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Brandt Jean -The Teenager Who Shook The World With His Decision To Forgive His Brother’s Murderer

About a week ago the internet went ablaze with news report about Amber Guyger and Brandt Jean. It was not like any other story.

A year ago, Brandt’s older brother, Botham Jean, was shot dead in his own apartment by police officer- Amber Guyger. In her own words she said she thought the young man was an intruder in her own flat, and she shot him twice, only to realize that was not her flat but his. She was fired by the police department and has been in police custody ever since.

Last week they were in court for Amber Guyger’s  sentencing, and what happened next left no dry eye.

18-year-old Brandt told her: "If you truly are sorry, I forgive you. And I know, if you go to God and ask him, He will forgive you. I'm speaking for myself, not my family, but I love you just like anyone else. I'm not going to say I hope you rot and die just like my brother did. I want the best for you. I don't even want you to go to jail."

Judge Tammy Kemp then went to her chambers and returned with a Bible.

Surprisingly she too hugged the killer, and told her: "You just need a tiny mustard seed of faith. You start with this."

The unbelievable scene played out at the end of a long trial that sprang from the shooting of Mr Jean, a black PricewaterhouseCoopers accountant, on September 26, 2018. He was an incredible young man who held so much promise. He was a worship leader and a Bible study teacher at his church. He was doing so well for his community before his untimely demise by the hands of Amber Guyger.

During the trial a prosecutor asked: "When you shot him twice, you intended to kill him, didn't you?" Guyger replied: "I did."

Giving evidence, she wept and told the court: "I ask God for forgiveness, and I hate myself every single day. I never wanted to take an innocent person's life. I'm so sorry, I'm so sorry."

The mostly black jury of eight women and four men took less than six hours to convict her of murder.

But, while she could have been sentenced to life in prison, Guyger instead received 10 years, and will be eligible for parole in five years. Many found this very disappointing saying that if Ms. Guyger was a black person and Botham Jean was a white person, she would have been sentenced to life in prison.

A lawyer for Mr Jean's family, Lee Merritt, said: "Of course 10 years is inadequate. The entire justice system is inadequate and the work must continue."

During the trial the jury had been shown racist and offensive text messages sent by Guyger before the shooting.

In them Ms. Guyger had described how she had joked about the death of Martin Luther King Jr, and written that black police officers had "a different way of working and it shows."

In a certain text she said her dog "may be racist" and added "It's okay...I'm the same."

Mr Jean's mother, Allison, expressed that she had no idea that her son, Brandt, was going to take the action of hugging the killer.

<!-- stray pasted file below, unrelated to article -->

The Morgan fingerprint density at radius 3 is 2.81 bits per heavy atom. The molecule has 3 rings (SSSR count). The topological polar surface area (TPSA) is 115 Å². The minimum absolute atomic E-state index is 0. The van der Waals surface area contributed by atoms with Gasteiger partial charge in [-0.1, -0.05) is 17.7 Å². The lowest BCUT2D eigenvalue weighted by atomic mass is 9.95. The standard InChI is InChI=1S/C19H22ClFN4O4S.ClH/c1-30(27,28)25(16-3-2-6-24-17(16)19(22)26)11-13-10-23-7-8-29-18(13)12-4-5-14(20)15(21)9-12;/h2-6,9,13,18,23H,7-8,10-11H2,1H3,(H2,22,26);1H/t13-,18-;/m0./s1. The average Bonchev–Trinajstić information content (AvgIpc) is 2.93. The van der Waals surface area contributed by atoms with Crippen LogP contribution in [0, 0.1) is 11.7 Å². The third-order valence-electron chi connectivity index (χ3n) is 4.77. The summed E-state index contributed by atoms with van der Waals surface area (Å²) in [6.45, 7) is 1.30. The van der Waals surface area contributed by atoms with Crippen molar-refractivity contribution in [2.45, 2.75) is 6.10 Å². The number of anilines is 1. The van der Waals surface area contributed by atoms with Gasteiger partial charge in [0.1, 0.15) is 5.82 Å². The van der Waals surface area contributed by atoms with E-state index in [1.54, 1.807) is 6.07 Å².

“I think what Brandt did was to heal himself and to free himself from what has been wrapped up within him for the last year.

"And so we forgive. But I don't want forgiveness to be mistaken with a total relinquishing of responsibility.” Those were Allison’s words.

Many have sternly criticized Brandt Jean and the Judge for choosing to take the action of forgiveness. Some called it, “slavery mentality.” But Brandt chose to do what was right for him.

“But if your vision is poor, your whole body will be full of darkness. If then the light within you is darkness, how great is that darkness!” - Matthew 6:23

His critics are spiritually blinded and very carnal. And of course what you should expect from such people is hatred, bitterness and i forgiveness—- darkness.

Brandt was wise enough to understand the power of offering his forgiveness. He knew that it was not just good for Amber Guyger (despite the fact that she was His brother’s killer), but he also understood that making that decision was good for his healing and overall wellbeing.

Forgiveness is never easy. Jesus never said it was, but what he did say was that it was beneficial for us in this life and in the life to come.

Someone said, “Unforgiveness is like drinking poison and expecting the other person to die.”

Brandt Jean used that delicate opportunity to send a powerful message of forgiveness and the gospel of Jesus Christ to the world. It is amazing how that message has been reverberating - sparking discussions around Christian love and bringing Jesus Christ to the spotlight. He didn’t make it about himself by pandering to certain activist groups who are looking for a platform of bitterness to spark racial violence and tension. He made it about Jesus. What a beautiful gift and precious legacy he has left for his brother. This has been carved in history and heaven will honor Brandt Jean for this.

The mayor of Dallas- Eric Johnson said: " I will never, ever forget the incredible examples of love, faith and strength personified by Botham, Brandt and the entire Jean family."

What message does this leave in your heart?
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